The Abuse of the Performance Survey

27four’s Head of Manager Research Claire Rentzke explains both the power and the consequences of misuse when it comes to selecting funds based on short term rankings.

Investment surveys are probably similar in some ways to guns. In the hands of a trained user a very valuable tool but if they fall into the wrong hands the results can be disastrous.

In the institutional space the monthly surveys tend to be the most important to the asset managers who are very keen to see how they rank relative to their peers, whereas trustees seldom spend much time on them unless spurred on by a service provider (who are generally the publishers of these surveys). However, within the retail space the ranking tables that fill up a good proportion of the print space in the finance section of the weekend papers, seem often to be the starting point for some financial advisors in making recommendations to their clients on manager selection. Most managers operating in the retail space know the Monday morning phone calls that follow a drop in the weekly ranking table over the weekend.

It would be naive to say that performance doesn’t matter, ultimately when choosing an asset manager and in particular an active manager, clients want to benefit from the manager’s skills through the performance that the manager can generate. After all that is the reason the client pays fees, but where the problem lies is in appointing a manager based on performance alone and their number one slot in the survey ranking. This results in manager’s being included in a portfolios where their ability to generate long term outperformance over the market cycle is not questioned or indeed understood. Looking out at a longer performance period doesn’t necessarily negate falling into the trap of not knowing where your manager generates their performance from and whether it is indeed sustainable. Madoff generated great returns for clients over a number of years, not just a 12-month period. Additionally, bull markets can last longer than 3 years as can bear markets. If clients know what their manager is offering and what they are paying for then it becomes easier for clients to understand the manager’s particular pattern of performance, over what time frame they should be judged and then ultimately whether they are living up to their mandate and have earned their fees. How the manager stacks up in the surveys may be an unfair comparison because the manager should be judged against a peer group of like mandates and this can differ vastly from the peer group indicated in the survey. A momentum driven equity manager would (in the current market) look vastly superior to a dyed in the wool value manager.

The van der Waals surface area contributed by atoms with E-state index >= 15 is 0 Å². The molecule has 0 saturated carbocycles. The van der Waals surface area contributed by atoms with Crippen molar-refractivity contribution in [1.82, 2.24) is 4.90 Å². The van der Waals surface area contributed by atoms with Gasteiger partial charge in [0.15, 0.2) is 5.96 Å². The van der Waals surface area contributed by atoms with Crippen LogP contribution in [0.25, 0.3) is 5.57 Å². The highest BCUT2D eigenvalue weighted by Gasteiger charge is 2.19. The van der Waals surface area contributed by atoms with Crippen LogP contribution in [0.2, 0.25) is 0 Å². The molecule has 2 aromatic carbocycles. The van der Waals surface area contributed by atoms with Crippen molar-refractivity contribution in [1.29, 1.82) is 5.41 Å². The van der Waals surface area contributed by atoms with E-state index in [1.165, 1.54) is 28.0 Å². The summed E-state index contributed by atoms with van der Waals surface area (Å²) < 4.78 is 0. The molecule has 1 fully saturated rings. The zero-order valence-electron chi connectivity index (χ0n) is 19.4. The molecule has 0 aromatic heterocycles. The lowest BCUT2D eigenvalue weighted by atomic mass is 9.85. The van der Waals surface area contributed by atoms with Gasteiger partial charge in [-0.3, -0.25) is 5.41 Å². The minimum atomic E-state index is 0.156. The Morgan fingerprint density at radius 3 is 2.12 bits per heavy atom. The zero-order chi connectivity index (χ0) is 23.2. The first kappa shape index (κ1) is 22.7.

This raises the question as to whether surveys need to be amended so that ultimately they compare apples with apples and all like mandates are grouped together. For the survey providers this becomes a nightmare to get these produced each month and it only serves to increase the level of confusion amongst readers. A survey that only has a comparison of two products quickly becomes a bit meaningless. Even in the groupings used in the unit trust space two managers in the same grouping can be following very different mandates.

So then what role do the risk statistics fulfil? Is risk adjusted performance a better indicator of which managers are superior? Unfortunately again there is no short cut here. For instance, the variability and the size of those returns below the benchmark is much more significant than the variability and size of returns in excess of the benchmark. The standard risk measures in fixed income and hedge fund portfolios often fail to truly capture the inherent risks in these portfolios. There isn’t a risk measure that captures what happens to the performance of a corporate credit portfolio for example when the bond market comes under pressure and all liquidity dries up overnight, or one that easily shows the concentration risk in a hedge fund. There is simply no one risk measure that provides the full picture and because surveys need to be visually pleasing and space is limited the easily understood and summarised numbers are the ones shown.

Performance surveys give us a very good summary of past performance and the past variability of that performance and as such surveys do have a place but that place is not in manager selection. Patterns definitely exist and past ability is one factor in future ability but not the only one. Just as asset managers don’t pick the shares they buy solely based on how they have done in the past, so we should not be picking our managers based on past performance alone. We need to understand the process and then understand what performance and risk characteristics that process is likely to generate through different market cycles. From this point we can then access whether or not the manager fits into our investment strategy and our risk budget. Of great benefit are also those surveys that talk to the state of the industry which are generally only produced on an annual basis. These surveys provide a great tool in assessing how the industry has grown, where significant flows have been evidenced, what strategies may be in favour, how healthy the underlying businesses are etc.

Month by month the surveys give us a tool to track performance and risk and if we have a mandate in line with the data included for the surveys, provide an independent verification that our performance numbers are in-line with other investors. Using surveys as a crutch to make manager selection decisions is rear-view investing with all its disastrous consequences.

Claire Rentzke

May 2015

27four Investment Managers